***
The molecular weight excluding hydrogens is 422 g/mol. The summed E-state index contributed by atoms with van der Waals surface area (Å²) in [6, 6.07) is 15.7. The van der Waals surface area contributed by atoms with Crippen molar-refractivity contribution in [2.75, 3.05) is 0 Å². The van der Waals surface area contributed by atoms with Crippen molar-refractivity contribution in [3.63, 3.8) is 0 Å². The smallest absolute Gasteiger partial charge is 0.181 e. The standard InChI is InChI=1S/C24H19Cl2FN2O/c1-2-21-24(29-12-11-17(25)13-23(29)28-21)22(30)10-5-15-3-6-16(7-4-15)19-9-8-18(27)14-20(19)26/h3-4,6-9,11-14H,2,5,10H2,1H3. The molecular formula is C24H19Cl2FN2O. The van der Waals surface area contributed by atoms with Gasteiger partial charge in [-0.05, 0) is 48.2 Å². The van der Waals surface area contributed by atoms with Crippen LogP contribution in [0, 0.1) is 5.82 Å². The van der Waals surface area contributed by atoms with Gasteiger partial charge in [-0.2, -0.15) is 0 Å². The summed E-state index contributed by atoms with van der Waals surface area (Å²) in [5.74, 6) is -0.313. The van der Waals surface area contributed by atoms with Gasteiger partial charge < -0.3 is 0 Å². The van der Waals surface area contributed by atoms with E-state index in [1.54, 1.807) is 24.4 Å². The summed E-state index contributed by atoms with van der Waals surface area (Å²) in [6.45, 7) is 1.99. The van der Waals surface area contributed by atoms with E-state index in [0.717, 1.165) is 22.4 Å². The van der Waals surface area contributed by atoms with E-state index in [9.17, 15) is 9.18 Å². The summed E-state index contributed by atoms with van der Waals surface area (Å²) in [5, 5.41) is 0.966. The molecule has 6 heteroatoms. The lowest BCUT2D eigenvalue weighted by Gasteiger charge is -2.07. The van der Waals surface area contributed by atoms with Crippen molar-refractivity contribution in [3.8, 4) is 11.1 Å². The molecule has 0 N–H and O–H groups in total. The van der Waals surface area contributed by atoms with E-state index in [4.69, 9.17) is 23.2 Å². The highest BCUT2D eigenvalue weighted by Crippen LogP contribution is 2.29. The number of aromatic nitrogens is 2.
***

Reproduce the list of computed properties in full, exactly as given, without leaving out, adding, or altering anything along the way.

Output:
The molecular weight excluding hydrogens is 422 g/mol. The summed E-state index contributed by atoms with van der Waals surface area (Å²) in [6, 6.07) is 15.7. The van der Waals surface area contributed by atoms with Crippen molar-refractivity contribution in [2.75, 3.05) is 0 Å². The van der Waals surface area contributed by atoms with Crippen molar-refractivity contribution in [3.63, 3.8) is 0 Å². The smallest absolute Gasteiger partial charge is 0.181 e. The standard InChI is InChI=1S/C24H19Cl2FN2O/c1-2-21-24(29-12-11-17(25)13-23(29)28-21)22(30)10-5-15-3-6-16(7-4-15)19-9-8-18(27)14-20(19)26/h3-4,6-9,11-14H,2,5,10H2,1H3. The molecular formula is C24H19Cl2FN2O. The van der Waals surface area contributed by atoms with Gasteiger partial charge in [-0.05, 0) is 48.2 Å². The van der Waals surface area contributed by atoms with Crippen LogP contribution in [0, 0.1) is 5.82 Å². The van der Waals surface area contributed by atoms with Gasteiger partial charge in [-0.2, -0.15) is 0 Å². The summed E-state index contributed by atoms with van der Waals surface area (Å²) in [5.74, 6) is -0.313. The van der Waals surface area contributed by atoms with Gasteiger partial charge < -0.3 is 0 Å². The van der Waals surface area contributed by atoms with E-state index in [1.54, 1.807) is 24.4 Å². The summed E-state index contributed by atoms with van der Waals surface area (Å²) in [6.45, 7) is 1.99. The van der Waals surface area contributed by atoms with E-state index in [0.717, 1.165) is 22.4 Å². The van der Waals surface area contributed by atoms with E-state index in [9.17, 15) is 9.18 Å². The summed E-state index contributed by atoms with van der Waals surface area (Å²) in [5, 5.41) is 0.966. The molecule has 6 heteroatoms. The lowest BCUT2D eigenvalue weighted by Gasteiger charge is -2.07. The van der Waals surface area contributed by atoms with Crippen molar-refractivity contribution in [3.8, 4) is 11.1 Å². The molecule has 0 N–H and O–H groups in total. The van der Waals surface area contributed by atoms with E-state index in [4.69, 9.17) is 23.2 Å². The highest BCUT2D eigenvalue weighted by Crippen LogP contribution is 2.29. The number of aromatic nitrogens is 2.